Courtroom. Sydney wears a skanky red dress and testifies that she does, in fact, run her company like a beehive. She talks about using the desire to copulate as an inducement for getting the most work out of her drones. As lochia reminded us, drones are the male bees that wait around until it's time to impregnate the queen. They don't do any work. This reminds me of the stupid toilet paper commercial in which tiny cartoon women were talking about how great their quilted toilet paper was while they worked on it with knitting needles. Later, after the haute monde that is the needleworking set had expressed its scorn, the animation was changed. It now shows the women quilting the toilet paper with huge sewing needles that they improperly hold as if they were knitting needles. That's the sort of thing that will keep textile crafters from purchasing certain brands of toilet paper, and that's the sort of thing that will keep beekeepers from enjoying Ally McBeal, as far as I'm concerned. Mark my words. John goes on to ask Sydney about her "power." She says some crap about having a pheromone, just like a queen bee, and that it "motivates the drone, knowing he might be able to offer his spermatozoa to the queen." She tells opposing counsel that she advises prospective employees not to take the job unless they're prepared to want her.
Sydney rides the elevator to Fish & Cage with Fish and Cage, removing something from her mouth and putting it in Richard's hand while they wait. He saves whatever it is. John nervously stares at Sydney. "I have to use the little boys' room," Sydney says when the door opens. Larry walks by and she uses the Reverbo Voice on him. Ally yanks him away and makes a goofy, watered-down version of Ling's growling noise. Then Ling herself walks up and finds her way blocked by Sydney. They do the right-of-way dance for a while and then Sydney smirkingly lets Ling go. How annoying she is. I can't stand women who base their self-worth upon their ability to steal sexual attention from other women. Especially when women like this constantly employ some other woman to sing, "Love is alive! Love is alive, yeah!" in the background.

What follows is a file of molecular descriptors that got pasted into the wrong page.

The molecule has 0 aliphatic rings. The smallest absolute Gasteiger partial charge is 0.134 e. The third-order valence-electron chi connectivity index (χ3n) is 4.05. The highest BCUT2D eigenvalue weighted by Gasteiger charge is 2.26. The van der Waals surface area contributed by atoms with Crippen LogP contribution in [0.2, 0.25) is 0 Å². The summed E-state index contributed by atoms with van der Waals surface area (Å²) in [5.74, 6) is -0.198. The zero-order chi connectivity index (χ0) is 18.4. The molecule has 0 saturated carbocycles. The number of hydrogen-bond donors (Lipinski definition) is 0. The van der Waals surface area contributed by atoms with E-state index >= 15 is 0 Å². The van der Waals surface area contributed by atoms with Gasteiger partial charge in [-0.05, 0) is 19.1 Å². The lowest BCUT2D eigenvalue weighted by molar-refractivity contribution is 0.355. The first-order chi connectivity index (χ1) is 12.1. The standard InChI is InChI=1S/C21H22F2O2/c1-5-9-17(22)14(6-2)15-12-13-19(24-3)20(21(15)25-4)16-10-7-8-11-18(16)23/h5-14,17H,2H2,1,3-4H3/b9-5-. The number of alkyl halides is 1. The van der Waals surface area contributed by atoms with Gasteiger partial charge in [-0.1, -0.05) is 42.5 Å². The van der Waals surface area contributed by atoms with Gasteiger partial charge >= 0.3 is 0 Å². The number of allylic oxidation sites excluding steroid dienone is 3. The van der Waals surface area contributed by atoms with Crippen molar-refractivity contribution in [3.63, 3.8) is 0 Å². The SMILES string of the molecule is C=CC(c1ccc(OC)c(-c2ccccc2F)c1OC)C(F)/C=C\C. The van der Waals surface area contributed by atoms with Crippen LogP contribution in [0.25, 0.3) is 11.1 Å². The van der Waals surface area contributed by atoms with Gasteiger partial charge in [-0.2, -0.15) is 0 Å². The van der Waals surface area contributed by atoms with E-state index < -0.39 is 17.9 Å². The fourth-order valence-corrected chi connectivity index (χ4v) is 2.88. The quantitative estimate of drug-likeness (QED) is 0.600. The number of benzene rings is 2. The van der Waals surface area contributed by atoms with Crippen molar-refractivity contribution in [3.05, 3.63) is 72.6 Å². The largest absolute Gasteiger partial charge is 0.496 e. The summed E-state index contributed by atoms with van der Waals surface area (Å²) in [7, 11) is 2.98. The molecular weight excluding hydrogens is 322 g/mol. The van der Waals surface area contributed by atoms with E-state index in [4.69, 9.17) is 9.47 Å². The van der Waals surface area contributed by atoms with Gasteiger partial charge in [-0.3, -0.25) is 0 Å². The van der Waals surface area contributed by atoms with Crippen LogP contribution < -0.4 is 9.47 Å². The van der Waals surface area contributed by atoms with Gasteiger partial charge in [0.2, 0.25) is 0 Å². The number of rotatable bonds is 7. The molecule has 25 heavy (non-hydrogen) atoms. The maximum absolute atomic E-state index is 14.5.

Office. John and Richard ponder the highly desirable enigma that is Sydney Gale. John overdramatizes his impulse to "ravage" her. He forcefully begs Richard not to let him "succumb."
Nelle, Jackson, Lisa Knowles, Rev. Newman, Buttons, and some unknown woman confer in the conference room. Lisa says that, as the music supah-visor, she has the right to choose whatever songs she wants. Nelle says, of Rev. Newman, "Now that he's dating again..." and the unknown woman says, "Can I stop you right there? 'Cause that's a violation right there -- his dating again." I have just decided that this portion of the show is to be the Transcribed Dialogue of the Week.